Poor communication is the cause of major problems, from production errors to sagging morale. Often, employees feel misunderstood and mistrustful, despite managers’ efforts to communicate and connect.
Why? Employees don’t feel listened to or understood. When managers plan to communicate, what they usually have in mind is to talk. They also may distribute handouts, PowerPoint presentations, in-house newsletters, and other forms of “getting out the message.” They may hold team meetings—where they do most of the talking.
What all of these strategies have in common is that they’re one-way, or mostly one-way. Managers are trying to communicate by disseminating a message, rather than by creating a conversation.
Most importantly, by listening.
Think of someone who’s a great listener. What makes them a great listener? They don’t interrupt. They look at you. They seem focused, nonjudgmental, and willing to help. Can you see how these are also leadership qualities?
Here are a few tools you can use immediately to be a better listener. What’s in it for you? Oh, just less stress, more time and a better bottom line….that’s all…
W. A. I. T.
A few years ago, I admitted to one of my professional colleagues that I needed a little reinforcement myself in becoming a better listener. This colleague shared with me an acronym that she sometimes writes as a reminder to herself in her calendar or on a piece of paper when she’s in a meeting: W. A. I. T.
This stands for Why Am I Talking? Or, Why Am I Thinking? Or, Why Am I Telling?
Oddly enough, many people, when attempting to listenâ€¦ talk. We’re uncomfortable with silence, we want to be helpful, we have a lot of good ideas ourselves. All of this is legitimate. However, it does not advance the cause, which is developing your people to be more productive, take responsibility for their projects and their decisions and become accountable for the desired results.
In order to have this occur, one must first become a good listener. In order to become a good listener, one must first stop talking.
Additionally, to become a great listener, one must also stop thinking, specifically, thinking about the next thing you want to say in a conversation, as opposed to listening what the other person is trying to say.
And, also to stop telling people what to do and how to do it. Stop having things be all about you and how you want things done. Instead, try listening to what others have to say and ask them more vs. telling them more.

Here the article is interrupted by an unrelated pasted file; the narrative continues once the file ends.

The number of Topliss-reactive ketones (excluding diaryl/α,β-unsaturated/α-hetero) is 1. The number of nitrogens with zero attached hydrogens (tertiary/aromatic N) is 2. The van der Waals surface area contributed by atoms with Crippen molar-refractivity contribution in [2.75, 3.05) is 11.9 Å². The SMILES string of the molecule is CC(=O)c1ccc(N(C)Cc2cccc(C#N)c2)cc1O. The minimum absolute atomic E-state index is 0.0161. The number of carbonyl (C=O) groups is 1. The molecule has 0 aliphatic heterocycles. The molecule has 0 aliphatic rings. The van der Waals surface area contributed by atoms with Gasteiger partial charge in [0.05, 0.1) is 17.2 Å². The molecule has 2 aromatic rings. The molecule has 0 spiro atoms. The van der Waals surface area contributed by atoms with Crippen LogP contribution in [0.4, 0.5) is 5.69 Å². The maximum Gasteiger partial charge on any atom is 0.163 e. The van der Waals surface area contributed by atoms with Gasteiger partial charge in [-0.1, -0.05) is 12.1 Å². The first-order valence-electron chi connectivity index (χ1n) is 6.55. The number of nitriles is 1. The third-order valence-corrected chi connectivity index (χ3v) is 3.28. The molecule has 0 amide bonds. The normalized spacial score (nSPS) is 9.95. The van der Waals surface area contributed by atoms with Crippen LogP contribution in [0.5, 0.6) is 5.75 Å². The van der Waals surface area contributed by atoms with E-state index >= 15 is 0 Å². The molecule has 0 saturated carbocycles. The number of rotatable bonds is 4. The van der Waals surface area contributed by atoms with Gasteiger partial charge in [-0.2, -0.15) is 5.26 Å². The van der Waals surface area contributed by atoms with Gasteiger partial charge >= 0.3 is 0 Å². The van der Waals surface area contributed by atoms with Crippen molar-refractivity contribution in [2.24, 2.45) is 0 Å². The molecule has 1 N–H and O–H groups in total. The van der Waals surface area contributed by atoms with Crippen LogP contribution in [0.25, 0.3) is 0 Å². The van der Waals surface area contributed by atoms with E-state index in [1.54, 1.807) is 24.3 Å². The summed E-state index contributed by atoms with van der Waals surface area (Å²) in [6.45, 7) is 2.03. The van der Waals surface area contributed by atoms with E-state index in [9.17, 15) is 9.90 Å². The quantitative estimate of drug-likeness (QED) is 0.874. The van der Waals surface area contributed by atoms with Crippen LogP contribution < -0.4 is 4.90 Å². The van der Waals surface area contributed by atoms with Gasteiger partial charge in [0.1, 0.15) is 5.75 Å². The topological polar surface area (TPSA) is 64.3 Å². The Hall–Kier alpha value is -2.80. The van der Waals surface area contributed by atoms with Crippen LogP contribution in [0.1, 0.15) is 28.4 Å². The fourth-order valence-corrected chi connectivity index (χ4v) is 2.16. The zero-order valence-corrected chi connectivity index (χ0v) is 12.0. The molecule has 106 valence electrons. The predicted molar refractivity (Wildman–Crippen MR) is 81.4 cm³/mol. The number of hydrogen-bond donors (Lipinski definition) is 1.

If you know this is a weakness of yours—if you tend to dominate meetings, even when you try to sit back and listen—then keep this acronym close at hand. I like the implied humor of the question; it helps us ask ourselves to “zip it,” but in a gentle, nonjudgmental way.
You might investigate within yourself. Why are you talking? Habit? Nervousness? Impatience? You might explore where this comes from. Maybe you learned from a talkative parent or supervisor. But it doesn’t really matter. Just develop the discipline to be quiet and really listen.
Why Am I Still Talking? Thinking? Telling? This acronym is for those that have “advanced” listening-needs-to-be-improved syndrome. Just a little reality check for you. To develop accountable employees, you’re going to have to give them a chance to talk about their problems, their solutions, their ideas, their fears, their failures, and their lives. It won’t always be scintillating. It won’t always feel terribly productive at that moment. You might be impatient to give answers, give direction, and tell your own stories. Resist these urges. Let go, also, of the temptation to mentally prepare clever remarks or retorts. Just listen. Listen.
After all, silence is golden!
Listening is one necessary and important quality of a great leader. If you need help making the shift from manager to leader, Alan M. Dobzinski provides executive consultation for business owners, executives, managing partners and CEO’s of family owned businesses.
Check out my latest book, The Buck Starts Here: Why Leadership Accountability Is The Key To Less Stress, More Time & A Better Bottom Line. To get your copy, click here.